Even Without Huge Cost Savings, Marsing Superintendent Happy With Four-Day School Week

Jul 22, 2015

Credit Melinda Shelton / Flickr

A new study says the switch to a four-day school week isn’t saving Idaho school districts the kind of money they had expected. The Rural Opportunities Consortium of Idaho even found that some districts say their costs went up after the change.

Forty-two of Idaho’s 115 districts now have four-day school weeks. Many have made the change in recent years as state lawmakers cut education funding. It isn't clear yet if some schools might use the report as an opportunity to reconsider the switch.

The Marsing School District went to a four-day week in 2012, right before Norm Stewart took over as superintendent. He says initially, the district was hoping to save money and increase attendance.

“You make your main savings in the year you transition to it," Stewart says. "From that point on you really do build your budget around that four-day school week.”

Stewart says Marsing saved $72,000 during the first year. He says the district could have saved more if leaders hadn’t stopped to consider what the change meant to non-teachers.

“The employees that take the biggest hit are the classified employees because they’re losing a whole day of employment," he says. "The school board opted to try to hold as many of those employees as harmless as possible."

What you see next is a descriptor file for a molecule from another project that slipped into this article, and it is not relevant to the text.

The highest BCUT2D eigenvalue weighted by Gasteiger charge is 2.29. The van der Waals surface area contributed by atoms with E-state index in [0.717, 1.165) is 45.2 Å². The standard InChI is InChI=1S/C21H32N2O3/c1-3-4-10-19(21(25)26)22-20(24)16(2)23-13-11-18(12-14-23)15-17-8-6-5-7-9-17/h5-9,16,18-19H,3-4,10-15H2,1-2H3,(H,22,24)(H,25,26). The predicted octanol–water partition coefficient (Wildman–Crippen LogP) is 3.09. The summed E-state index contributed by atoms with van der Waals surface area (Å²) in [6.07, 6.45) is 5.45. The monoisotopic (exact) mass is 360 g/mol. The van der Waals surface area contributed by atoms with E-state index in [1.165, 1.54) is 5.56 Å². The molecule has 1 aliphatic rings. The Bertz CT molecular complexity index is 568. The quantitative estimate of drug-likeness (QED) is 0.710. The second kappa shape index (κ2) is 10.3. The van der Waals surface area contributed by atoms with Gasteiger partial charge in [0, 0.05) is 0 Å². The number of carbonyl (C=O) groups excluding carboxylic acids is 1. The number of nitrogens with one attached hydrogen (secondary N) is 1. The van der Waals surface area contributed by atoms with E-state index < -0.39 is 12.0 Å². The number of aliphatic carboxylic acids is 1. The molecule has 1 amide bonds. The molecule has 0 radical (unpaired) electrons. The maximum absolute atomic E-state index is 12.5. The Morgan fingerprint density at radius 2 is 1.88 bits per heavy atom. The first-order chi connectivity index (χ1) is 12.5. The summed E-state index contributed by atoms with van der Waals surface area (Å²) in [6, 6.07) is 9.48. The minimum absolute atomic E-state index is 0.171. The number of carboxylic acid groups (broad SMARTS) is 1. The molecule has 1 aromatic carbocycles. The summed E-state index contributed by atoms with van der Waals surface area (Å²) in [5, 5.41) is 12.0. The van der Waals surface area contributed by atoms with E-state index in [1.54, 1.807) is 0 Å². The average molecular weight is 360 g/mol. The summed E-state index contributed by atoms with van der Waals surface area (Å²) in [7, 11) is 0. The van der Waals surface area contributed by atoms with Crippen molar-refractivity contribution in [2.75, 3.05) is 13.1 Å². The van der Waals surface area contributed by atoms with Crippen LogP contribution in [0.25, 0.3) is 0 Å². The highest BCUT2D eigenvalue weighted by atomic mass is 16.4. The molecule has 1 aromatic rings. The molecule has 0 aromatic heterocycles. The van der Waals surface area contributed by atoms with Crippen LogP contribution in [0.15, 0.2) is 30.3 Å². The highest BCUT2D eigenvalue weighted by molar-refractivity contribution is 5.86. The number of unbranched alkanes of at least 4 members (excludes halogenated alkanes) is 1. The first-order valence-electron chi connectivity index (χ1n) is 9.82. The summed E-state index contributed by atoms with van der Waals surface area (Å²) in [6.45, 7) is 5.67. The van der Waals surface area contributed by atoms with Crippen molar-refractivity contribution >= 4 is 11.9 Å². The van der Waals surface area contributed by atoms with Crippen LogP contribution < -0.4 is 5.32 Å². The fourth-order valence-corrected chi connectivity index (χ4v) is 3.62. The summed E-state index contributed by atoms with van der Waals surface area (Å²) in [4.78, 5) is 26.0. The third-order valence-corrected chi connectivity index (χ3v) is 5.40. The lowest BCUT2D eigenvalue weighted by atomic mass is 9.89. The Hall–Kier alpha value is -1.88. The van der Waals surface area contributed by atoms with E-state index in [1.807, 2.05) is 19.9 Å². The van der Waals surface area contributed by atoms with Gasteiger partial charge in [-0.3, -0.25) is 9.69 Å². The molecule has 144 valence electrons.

The district worked to incorporate those workers into other positions so they would still get paid a full paycheck. Stewart says that has taken away from the total cost savings.

But Stewart says it’s about more than just saving money. Once the four-day schedule settled in, teachers soon found expanded educational opportunities in the non-traditional schedule.

“We have opportunities for kids. We provide enrichment opportunities.”

That includes dual credit opportunities on Fridays. Students can get extra tutoring or work on scholarships on their day “off.” Teachers can use the days to teach areas that are outside of their normal fields. Teachers also have opportunities for professional development.

“We use the regular school days, Monday through Thursdays, for the regular instruction, and then try to expand those opportunities for students and staff on Fridays," Stewart says. 

Stewart says the schedule provides families with choices. Some send their kids for extra class time on Fridays. Some take three-day vacations. Others spend more family time at home with their kids.

Stewart says the district doesn't have any plans to move away from the 4-day week.

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